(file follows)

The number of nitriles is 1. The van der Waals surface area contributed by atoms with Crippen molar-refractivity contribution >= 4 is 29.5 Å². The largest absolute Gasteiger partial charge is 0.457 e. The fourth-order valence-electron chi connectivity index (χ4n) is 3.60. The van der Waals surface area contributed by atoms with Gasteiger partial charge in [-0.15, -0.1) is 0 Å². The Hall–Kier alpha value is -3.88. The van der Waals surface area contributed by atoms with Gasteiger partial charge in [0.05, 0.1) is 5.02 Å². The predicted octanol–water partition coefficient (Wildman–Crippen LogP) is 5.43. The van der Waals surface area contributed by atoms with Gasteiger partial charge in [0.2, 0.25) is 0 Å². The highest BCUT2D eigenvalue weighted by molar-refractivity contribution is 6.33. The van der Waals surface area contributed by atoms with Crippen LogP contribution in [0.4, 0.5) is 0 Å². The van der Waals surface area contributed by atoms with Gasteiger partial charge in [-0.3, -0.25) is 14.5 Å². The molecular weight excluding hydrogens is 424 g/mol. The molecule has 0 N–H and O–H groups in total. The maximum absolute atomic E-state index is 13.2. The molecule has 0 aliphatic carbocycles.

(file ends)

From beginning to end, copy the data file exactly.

The number of nitriles is 1. The van der Waals surface area contributed by atoms with Crippen molar-refractivity contribution >= 4 is 29.5 Å². The largest absolute Gasteiger partial charge is 0.457 e. The fourth-order valence-electron chi connectivity index (χ4n) is 3.60. The van der Waals surface area contributed by atoms with Gasteiger partial charge in [-0.15, -0.1) is 0 Å². The Hall–Kier alpha value is -3.88. The van der Waals surface area contributed by atoms with Gasteiger partial charge in [0.05, 0.1) is 5.02 Å². The predicted octanol–water partition coefficient (Wildman–Crippen LogP) is 5.43. The van der Waals surface area contributed by atoms with Gasteiger partial charge in [0.2, 0.25) is 0 Å². The highest BCUT2D eigenvalue weighted by molar-refractivity contribution is 6.33. The van der Waals surface area contributed by atoms with Crippen LogP contribution in [0.4, 0.5) is 0 Å². The van der Waals surface area contributed by atoms with Gasteiger partial charge in [-0.3, -0.25) is 14.5 Å². The molecular weight excluding hydrogens is 424 g/mol. The molecule has 0 N–H and O–H groups in total. The maximum absolute atomic E-state index is 13.2. The molecule has 0 aliphatic carbocycles.